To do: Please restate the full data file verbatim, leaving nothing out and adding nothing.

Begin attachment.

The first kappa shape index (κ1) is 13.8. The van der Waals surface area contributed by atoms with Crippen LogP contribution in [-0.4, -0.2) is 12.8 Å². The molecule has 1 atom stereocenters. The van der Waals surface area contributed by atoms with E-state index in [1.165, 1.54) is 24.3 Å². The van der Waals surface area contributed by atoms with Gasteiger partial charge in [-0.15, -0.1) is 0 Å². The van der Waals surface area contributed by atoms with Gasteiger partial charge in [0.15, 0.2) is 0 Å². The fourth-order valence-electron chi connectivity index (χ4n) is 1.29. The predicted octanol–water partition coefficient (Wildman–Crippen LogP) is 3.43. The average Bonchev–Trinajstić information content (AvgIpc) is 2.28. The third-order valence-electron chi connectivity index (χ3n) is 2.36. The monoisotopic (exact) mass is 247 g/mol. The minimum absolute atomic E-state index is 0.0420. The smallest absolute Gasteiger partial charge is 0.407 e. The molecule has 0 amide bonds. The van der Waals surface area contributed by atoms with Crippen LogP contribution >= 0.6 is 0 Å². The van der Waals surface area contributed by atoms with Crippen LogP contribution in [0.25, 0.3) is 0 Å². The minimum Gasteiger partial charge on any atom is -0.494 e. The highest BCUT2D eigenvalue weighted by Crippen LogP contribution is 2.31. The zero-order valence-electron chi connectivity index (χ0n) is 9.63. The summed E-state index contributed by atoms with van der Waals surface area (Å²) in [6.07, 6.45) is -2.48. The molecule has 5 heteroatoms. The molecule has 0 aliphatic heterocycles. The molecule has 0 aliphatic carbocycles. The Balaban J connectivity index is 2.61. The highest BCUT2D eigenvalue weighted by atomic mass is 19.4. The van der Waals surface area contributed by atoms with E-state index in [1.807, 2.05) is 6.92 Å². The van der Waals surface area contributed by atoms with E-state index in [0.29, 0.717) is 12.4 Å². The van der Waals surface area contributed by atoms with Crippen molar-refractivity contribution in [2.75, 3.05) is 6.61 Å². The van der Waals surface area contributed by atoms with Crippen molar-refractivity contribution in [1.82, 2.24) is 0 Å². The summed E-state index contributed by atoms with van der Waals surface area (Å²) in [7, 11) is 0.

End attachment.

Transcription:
The first kappa shape index (κ1) is 13.8. The van der Waals surface area contributed by atoms with Crippen LogP contribution in [-0.4, -0.2) is 12.8 Å². The molecule has 1 atom stereocenters. The van der Waals surface area contributed by atoms with E-state index in [1.165, 1.54) is 24.3 Å². The van der Waals surface area contributed by atoms with Gasteiger partial charge in [-0.15, -0.1) is 0 Å². The van der Waals surface area contributed by atoms with Gasteiger partial charge in [0.15, 0.2) is 0 Å². The fourth-order valence-electron chi connectivity index (χ4n) is 1.29. The predicted octanol–water partition coefficient (Wildman–Crippen LogP) is 3.43. The average Bonchev–Trinajstić information content (AvgIpc) is 2.28. The third-order valence-electron chi connectivity index (χ3n) is 2.36. The monoisotopic (exact) mass is 247 g/mol. The minimum absolute atomic E-state index is 0.0420. The smallest absolute Gasteiger partial charge is 0.407 e. The molecule has 0 amide bonds. The van der Waals surface area contributed by atoms with Crippen LogP contribution >= 0.6 is 0 Å². The van der Waals surface area contributed by atoms with Crippen LogP contribution in [0.25, 0.3) is 0 Å². The minimum Gasteiger partial charge on any atom is -0.494 e. The highest BCUT2D eigenvalue weighted by Crippen LogP contribution is 2.31. The zero-order valence-electron chi connectivity index (χ0n) is 9.63. The summed E-state index contributed by atoms with van der Waals surface area (Å²) in [6.07, 6.45) is -2.48. The molecule has 5 heteroatoms. The molecule has 0 aliphatic heterocycles. The molecule has 0 aliphatic carbocycles. The Balaban J connectivity index is 2.61. The highest BCUT2D eigenvalue weighted by atomic mass is 19.4. The van der Waals surface area contributed by atoms with E-state index in [1.807, 2.05) is 6.92 Å². The van der Waals surface area contributed by atoms with E-state index in [0.29, 0.717) is 12.4 Å². The van der Waals surface area contributed by atoms with Crippen molar-refractivity contribution in [2.75, 3.05) is 6.61 Å². The van der Waals surface area contributed by atoms with Crippen molar-refractivity contribution in [1.82, 2.24) is 0 Å². The summed E-state index contributed by atoms with van der Waals surface area (Å²) in [7, 11) is 0.